Computed Columns in .NET

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You can also create a special type of column called a computed column, which contains a computation involving one or more other columns in the table. By default, the computed column contains a definition for the computation but does not physically store data by default. When the data is returned, the computation is applied to return a result. However, you can force a computed column to physically store data by using the PERSISTED keyword. This keyword causes the computation to occur when the row is inserted or modified, and the result of the computation is then physically stored in the table.
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Lesson 1: Creating Tables
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Creating a Table
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Now that you have seen all the column details you can specify to define the structure of a table, you are ready to actually create a table. You can create three different types of tables in SQL Server: permanent, temporary, and table variables.
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Normalization, naming conventions, and table design
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Normalization, naming conventions, and various table-design methods are beyond the scope of this book. For information about these topics, see MCITP Self-Paced Training Kit (Exam 70-443): Designing a Database Server Infrastructure by Using Microsoft SQL Server 2005, Microsoft Press, 2007.
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Permanent Tables
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To create a table, you use the CREATE TABLE Transact-SQL command. The general syntax of this command is as follows:
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CREATE TABLE [ database_name . [ schema_name ] . | schema_name . ] table_name ( { <column_definition> | <computed_column_definition> } [ <table_constraint> ] [ ,...n ] ) [ ON { partition_scheme_name ( partition_column_name ) | filegroup | "default" } ] [ { TEXTIMAGE_ON { filegroup | "default" } ] [ ; ]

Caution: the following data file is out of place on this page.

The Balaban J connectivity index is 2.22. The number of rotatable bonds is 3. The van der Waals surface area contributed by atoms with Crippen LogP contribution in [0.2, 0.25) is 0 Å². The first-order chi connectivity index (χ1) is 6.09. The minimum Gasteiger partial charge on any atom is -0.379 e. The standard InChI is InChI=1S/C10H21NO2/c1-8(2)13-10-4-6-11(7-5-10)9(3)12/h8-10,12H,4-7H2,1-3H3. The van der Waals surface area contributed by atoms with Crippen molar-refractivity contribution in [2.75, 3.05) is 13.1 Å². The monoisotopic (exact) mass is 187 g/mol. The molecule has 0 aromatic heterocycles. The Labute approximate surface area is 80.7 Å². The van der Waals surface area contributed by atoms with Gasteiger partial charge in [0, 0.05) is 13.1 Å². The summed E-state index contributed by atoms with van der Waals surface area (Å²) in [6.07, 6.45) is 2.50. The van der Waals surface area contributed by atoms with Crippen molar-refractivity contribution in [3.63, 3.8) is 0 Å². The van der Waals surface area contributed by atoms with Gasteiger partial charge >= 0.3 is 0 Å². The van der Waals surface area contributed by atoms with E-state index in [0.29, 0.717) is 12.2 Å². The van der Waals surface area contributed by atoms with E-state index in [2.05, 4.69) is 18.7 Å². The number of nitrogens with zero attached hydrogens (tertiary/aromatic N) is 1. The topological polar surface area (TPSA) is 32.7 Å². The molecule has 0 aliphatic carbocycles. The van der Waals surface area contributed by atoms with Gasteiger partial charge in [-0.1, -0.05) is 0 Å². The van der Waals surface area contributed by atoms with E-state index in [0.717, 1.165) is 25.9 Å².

To execute this command, you must be a member of the sysadmin fixed server role, a member of the database owner fixed database role, or have been granted the CREATE TABLE permission. When you use this command, you create a table in the database that can be accessed by any user with the appropriate permissions. The ON clause specifies where the table will reside on physical storage. If you do not specify a filegroup, SQL Server creates the table on the default filegroup. Using our earlier example, you could use the CREATE TABLE command to create the CustomerAddress table as follows:
CREATE TABLE dbo.CustomerAddress (AddressLine1 varchar(30) AddressLine2 varchar(30) AddressLine3 varchar(30) City varchar(50) StateProvinceID int PostalCode char(10) CountryID int NOT NULL, NULL, NULL, NOT NULL, NULL, NULL, NULL)
3
Creating Tables, Constraints, and User-Defined Types
This table definition specifies the following:
The table will be created in the dbo schema. A minimum of one address line that has a maximum of 30 characters must be specified for every customer. The storage space consumed will be equal to the number of characters in the column. One or two optional address lines can be specified, each holding up to 30 characters and consuming storage space equal to the number of characters in the column. A customer record must have a city specified; the City column can hold a value up to 50 characters in length and consumes storage equal to the number of characters in the column. A customer can have an optional state/province specified. The column consumes four bytes of storage and contains an integer value. A customer can have an optional postal code specified. Each row consumes 10 bytes of storage. A customer can have an optional country specified. The column consumes four bytes of storage and contains an integer value.
Although the preceding table definition accurately captures the necessary data, you might have noticed a few problems. A customer might have one or more home addresses, one or more business addresses, and one or more shipping addresses. A customer might also want to designate a particular address as the primary address. So you might be tempted to add a lot of additional columns to handle these situations. But that would be thinking in terms of a spreadsheet, not a database. Instead, you can simply add a column to the table that designates the type of address and a column to designate the primary address, as the following example shows:
CREATE TABLE dbo.CustomerAddress (AddressType char(4) PrimaryAddressFlag bit AddressLine1 varchar(30) AddressLine2 varchar(30) AddressLine3 varchar(30) City varchar(50) StateProvinceID int PostalCode char(10) CountryID int NOT NULL, NOT NULL, NOT NULL, NULL, NULL, NOT NULL, NULL, NULL, NULL)
For now, we will ignore the questions concerning the StateProvinceID and CountryID columns because we will cover them in the next lesson on constraints.
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